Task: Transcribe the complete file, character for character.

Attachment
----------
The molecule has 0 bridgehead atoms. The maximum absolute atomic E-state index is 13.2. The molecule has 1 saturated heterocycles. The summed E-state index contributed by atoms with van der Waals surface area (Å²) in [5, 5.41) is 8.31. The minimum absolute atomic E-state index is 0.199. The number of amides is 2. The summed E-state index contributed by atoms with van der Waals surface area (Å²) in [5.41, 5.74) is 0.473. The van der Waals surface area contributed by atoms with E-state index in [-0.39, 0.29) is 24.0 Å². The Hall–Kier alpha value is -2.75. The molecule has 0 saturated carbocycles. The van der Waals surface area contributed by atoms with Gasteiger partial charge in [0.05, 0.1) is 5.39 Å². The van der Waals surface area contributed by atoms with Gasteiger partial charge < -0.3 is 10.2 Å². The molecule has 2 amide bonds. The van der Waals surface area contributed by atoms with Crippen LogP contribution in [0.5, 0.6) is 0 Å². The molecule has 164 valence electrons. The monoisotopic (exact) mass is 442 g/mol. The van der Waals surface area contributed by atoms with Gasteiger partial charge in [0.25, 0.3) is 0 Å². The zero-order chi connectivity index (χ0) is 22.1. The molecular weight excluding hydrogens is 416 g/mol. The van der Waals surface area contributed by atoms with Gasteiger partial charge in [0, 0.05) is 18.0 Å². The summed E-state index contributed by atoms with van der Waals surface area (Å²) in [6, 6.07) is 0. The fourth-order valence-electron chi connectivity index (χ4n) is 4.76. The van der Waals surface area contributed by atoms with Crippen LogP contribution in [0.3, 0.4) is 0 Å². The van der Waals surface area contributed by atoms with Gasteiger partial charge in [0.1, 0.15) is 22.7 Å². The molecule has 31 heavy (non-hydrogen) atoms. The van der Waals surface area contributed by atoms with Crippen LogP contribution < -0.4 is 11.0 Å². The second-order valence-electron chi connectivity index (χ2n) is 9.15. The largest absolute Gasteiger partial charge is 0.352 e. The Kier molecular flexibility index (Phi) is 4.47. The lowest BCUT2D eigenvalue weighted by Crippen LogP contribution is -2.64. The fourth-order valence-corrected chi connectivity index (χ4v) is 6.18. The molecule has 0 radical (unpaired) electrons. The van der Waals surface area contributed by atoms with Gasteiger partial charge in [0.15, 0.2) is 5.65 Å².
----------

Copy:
The molecule has 0 bridgehead atoms. The maximum absolute atomic E-state index is 13.2. The molecule has 1 saturated heterocycles. The summed E-state index contributed by atoms with van der Waals surface area (Å²) in [5, 5.41) is 8.31. The minimum absolute atomic E-state index is 0.199. The number of amides is 2. The summed E-state index contributed by atoms with van der Waals surface area (Å²) in [5.41, 5.74) is 0.473. The van der Waals surface area contributed by atoms with E-state index in [-0.39, 0.29) is 24.0 Å². The Hall–Kier alpha value is -2.75. The molecule has 0 saturated carbocycles. The van der Waals surface area contributed by atoms with Gasteiger partial charge in [0.05, 0.1) is 5.39 Å². The van der Waals surface area contributed by atoms with Gasteiger partial charge < -0.3 is 10.2 Å². The molecule has 2 amide bonds. The van der Waals surface area contributed by atoms with Crippen LogP contribution in [0.5, 0.6) is 0 Å². The molecule has 164 valence electrons. The monoisotopic (exact) mass is 442 g/mol. The van der Waals surface area contributed by atoms with Gasteiger partial charge in [0.25, 0.3) is 0 Å². The zero-order chi connectivity index (χ0) is 22.1. The molecular weight excluding hydrogens is 416 g/mol. The van der Waals surface area contributed by atoms with Gasteiger partial charge in [0, 0.05) is 18.0 Å². The summed E-state index contributed by atoms with van der Waals surface area (Å²) in [6, 6.07) is 0. The fourth-order valence-electron chi connectivity index (χ4n) is 4.76. The van der Waals surface area contributed by atoms with Crippen LogP contribution in [0.3, 0.4) is 0 Å². The van der Waals surface area contributed by atoms with Gasteiger partial charge in [0.1, 0.15) is 22.7 Å². The molecule has 31 heavy (non-hydrogen) atoms. The van der Waals surface area contributed by atoms with Crippen LogP contribution < -0.4 is 11.0 Å². The second-order valence-electron chi connectivity index (χ2n) is 9.15. The largest absolute Gasteiger partial charge is 0.352 e. The Kier molecular flexibility index (Phi) is 4.47. The lowest BCUT2D eigenvalue weighted by Crippen LogP contribution is -2.64. The fourth-order valence-corrected chi connectivity index (χ4v) is 6.18. The molecule has 0 radical (unpaired) electrons. The van der Waals surface area contributed by atoms with Gasteiger partial charge in [0.15, 0.2) is 5.65 Å².